I now realise that I had become a "self-determined" learner before I heard Please Please Me by The Beatles in January 1963 and was influenced by the subsequent cultural influences that I document in the novel. My agency had more to do with constant change in my life context and forever being required to adapt to it with each new school. My first secondary school was not my second school but my ninth. My younger brother later said that he was terrified by this unending churn and turmoil. However, I had learnt to be adaptable and responsive, probably because my practice in dealing with change was a few schools ahead of him, and I offered up the version of me that best suited the new context. I learnt to present the version of me that the school demanded. This self-determined, yet random use of a library, which Rose Luckin (2010) would later describe as an "ecology of resources," would ultimately culminate in my rich and ripe use of "random walks" in the library at the University of Kent on my Masters degree in 1977 after I had been inspired by Paul Feyerabend's (1975) book Against Method, a book which could be more positively summarised as arguing that each of us should work out our own method, whilst also being confident in the method that we have learnt to devise for ourselves.
Towards a personal (self-determined) numeracy
Just as accidentally fortuitous for me in developing my own learning agency was a family move back to the UK from Germany in 1960. My father was assigned to a one-year teacher training course so he could learn how to teach the Army Certificate of Education to Army apprentices, as well as lower ranks wanting promotion. Whilst they would be tested on those ACE examinations from the age of 16 onwards, I was only nine years old that winter when my father started trying out the course materials on me. I was really lucky that he did. He tried a few different sets of materials, especially "programmed learning" books on military history, but the one that made a difference to my subsequent formal education was a marvelous large-size picture book called Mathematics for the Million by the brilliant Lancelot Hogben (1960). The book was designed as a self-study guide for the working-classes by a Professor of Mathematics at Cambridge University so that they could overthrow the British Establishment. However, although the Professor was a Communist, the book was an approved British Army textbook and was considered the "Mathematics for Dummies" of its time.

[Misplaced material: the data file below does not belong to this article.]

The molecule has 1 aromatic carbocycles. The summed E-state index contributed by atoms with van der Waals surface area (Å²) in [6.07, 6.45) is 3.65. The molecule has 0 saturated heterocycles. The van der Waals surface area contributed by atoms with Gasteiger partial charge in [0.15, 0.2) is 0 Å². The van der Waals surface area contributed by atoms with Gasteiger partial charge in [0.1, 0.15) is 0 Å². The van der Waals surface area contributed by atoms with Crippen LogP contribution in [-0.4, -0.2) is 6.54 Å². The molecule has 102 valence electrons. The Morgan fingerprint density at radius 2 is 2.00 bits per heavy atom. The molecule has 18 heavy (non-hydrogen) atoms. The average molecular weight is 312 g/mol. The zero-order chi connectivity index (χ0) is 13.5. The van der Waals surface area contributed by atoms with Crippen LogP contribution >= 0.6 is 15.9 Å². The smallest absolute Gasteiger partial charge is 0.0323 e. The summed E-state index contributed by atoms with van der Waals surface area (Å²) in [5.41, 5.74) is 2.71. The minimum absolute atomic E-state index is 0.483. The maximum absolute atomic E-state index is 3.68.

What the book did brilliantly well was to illustrate mathematical concepts by using their practical application, a topic I formally studied later as Applied Mathematics at A-Level. Whether the materials were age-appropriate or not, they made sense to me as a 9-year old. I still remember being asked in a Mathematics class at grammar school about four years later if anyone knew the Pythagoras Theorem and being very surprised that I was the only one who raised my hand. On being asked what it was, I gave the well-known rubric, and also mentioned that it was used in building the Pyramids, which was how I recalled the formula. To this day, every time I mention Pythagoras I still recall the image from the book of the Pyramids being built, and so I can both work out the theorem from first principles, as well as recite the rubric.
What Mathematics for the Million did for me at age 9 was to clearly illustrate the practical application of a whole range of mathematical formulae. I didn't meet them for the first time as abstract symbols chalked on a board, but as illustrations, in both senses of the word, that I could always recall visually. Mathematics always made sense to me because of this visual understanding of any formula. Recalling mathematical concepts was a breeze: unlike being mistaken for a natural whizz at mathematics for all of my secondary education.
11-plus and all that (ambushed by tests)